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Wednesday Psalm - Suicide by Simulation
The preacher began and ended his weekly sermon...
Suicide by Simulation
The preacher began and ended his weekly sermon with the same pulpit pounding refrain: “Suicide by any other name is Simulation!”
On its own, this declaration was fairly nonsensical, but put in context of the sermons it bookended every week, it was clear the preacher believed his entire nation-state, the most influential nation-state on B, was either under threat of becoming a simulation, or was already a “majority hellfire simulation.” (He alternated his assessment, and often within the same sermon.)
The preacher, somehow, went from fringe quack to divisive pillar. Most despised him, yet listened to every word of every sermon. Many thought he was a simulation.
To non-believers in simulations either impending or hellfire operational, as well as those that simply hated the preacher, this became a call to disprove his theory. And the only way to prove the preacher wrong, apparently, was to off oneself. The rationale being that there was no simulated suicide, which some argued was proof of living within the confines of a simulation.
A version of that simulation—a simulation testing a simulation—was run again and again. The only variable being the degree to which the simulated preacher was despised. As there is no universal trait, or traits, for peak despicability, this had to be personalized per user, per simulatee. For example, if one thought running simulations on an unwilling population was the worst thing that could be done, the preacher—now their preacher—would evangelize to them on the efficacy and holiness of running simulations on an unwilling population.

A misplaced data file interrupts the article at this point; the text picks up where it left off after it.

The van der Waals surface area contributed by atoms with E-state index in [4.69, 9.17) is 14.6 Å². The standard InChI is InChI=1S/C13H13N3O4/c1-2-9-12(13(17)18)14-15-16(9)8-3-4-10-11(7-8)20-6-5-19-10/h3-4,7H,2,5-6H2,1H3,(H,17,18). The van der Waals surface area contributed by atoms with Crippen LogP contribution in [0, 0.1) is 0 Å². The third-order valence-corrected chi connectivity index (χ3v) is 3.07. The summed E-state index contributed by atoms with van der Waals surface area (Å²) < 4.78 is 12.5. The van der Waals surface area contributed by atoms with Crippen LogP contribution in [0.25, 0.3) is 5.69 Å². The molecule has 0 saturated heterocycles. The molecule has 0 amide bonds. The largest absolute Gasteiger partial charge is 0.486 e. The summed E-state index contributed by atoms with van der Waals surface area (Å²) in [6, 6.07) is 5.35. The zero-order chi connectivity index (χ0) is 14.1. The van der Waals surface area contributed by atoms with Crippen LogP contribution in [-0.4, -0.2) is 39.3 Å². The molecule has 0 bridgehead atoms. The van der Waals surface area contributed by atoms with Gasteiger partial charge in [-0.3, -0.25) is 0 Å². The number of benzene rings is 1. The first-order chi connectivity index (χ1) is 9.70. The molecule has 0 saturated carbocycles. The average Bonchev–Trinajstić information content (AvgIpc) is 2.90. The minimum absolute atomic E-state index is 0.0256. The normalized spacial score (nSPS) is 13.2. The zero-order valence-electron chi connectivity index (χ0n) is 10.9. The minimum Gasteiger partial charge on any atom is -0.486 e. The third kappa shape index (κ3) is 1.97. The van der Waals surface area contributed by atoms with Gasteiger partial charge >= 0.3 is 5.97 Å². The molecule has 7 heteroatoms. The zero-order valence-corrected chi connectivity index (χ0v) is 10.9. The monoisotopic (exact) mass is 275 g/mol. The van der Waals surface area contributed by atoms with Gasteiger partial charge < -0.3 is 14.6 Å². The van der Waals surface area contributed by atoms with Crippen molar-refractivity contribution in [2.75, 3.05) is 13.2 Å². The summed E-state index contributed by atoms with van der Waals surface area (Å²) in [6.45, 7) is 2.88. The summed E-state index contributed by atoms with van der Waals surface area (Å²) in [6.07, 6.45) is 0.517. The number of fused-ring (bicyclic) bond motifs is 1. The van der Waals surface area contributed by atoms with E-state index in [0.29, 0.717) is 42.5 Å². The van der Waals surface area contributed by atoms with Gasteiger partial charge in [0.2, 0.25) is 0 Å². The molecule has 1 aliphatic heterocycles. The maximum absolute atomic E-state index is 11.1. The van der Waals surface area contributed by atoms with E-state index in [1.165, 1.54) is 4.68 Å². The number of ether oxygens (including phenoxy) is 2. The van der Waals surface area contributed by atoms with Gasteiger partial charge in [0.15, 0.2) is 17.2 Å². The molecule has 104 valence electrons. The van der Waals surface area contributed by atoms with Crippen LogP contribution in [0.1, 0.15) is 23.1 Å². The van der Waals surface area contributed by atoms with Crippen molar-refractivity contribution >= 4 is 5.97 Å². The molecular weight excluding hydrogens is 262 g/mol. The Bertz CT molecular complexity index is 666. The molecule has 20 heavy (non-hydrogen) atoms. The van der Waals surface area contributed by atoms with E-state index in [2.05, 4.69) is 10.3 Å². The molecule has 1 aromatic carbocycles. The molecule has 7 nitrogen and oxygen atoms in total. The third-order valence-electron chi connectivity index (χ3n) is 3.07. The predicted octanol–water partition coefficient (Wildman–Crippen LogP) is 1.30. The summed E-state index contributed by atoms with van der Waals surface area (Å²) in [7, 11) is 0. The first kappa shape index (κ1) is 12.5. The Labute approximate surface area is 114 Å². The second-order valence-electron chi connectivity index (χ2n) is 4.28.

It turned out, per the data, that once one reached peak disdain for an “elected or unelected leader,” one would believe almost anything about them, believe almost nothing espoused by them, and do almost anything (including offing oneself) to “bring them down, or prove them wrong.”
This simulation, once perfected, was sold to various nation-states on B, and later acquired, via the black market, by all nation-states on B.
It was only once this simulation—this technology—was available to all, that the early adopters, the more powerful nation-states, banned together to ban the simulation. (Labeling it an “undemocratic abuse of technology soon to eradicate life on B.”)
Of course, they only banned this simulation inside their own nation-states, leaving it to run its course elsewhere.
I access this dimension through lunar dust — lots and lots of lunar dust. If you enjoy Highway B, consider supporting my lunar dust habit by buying a book.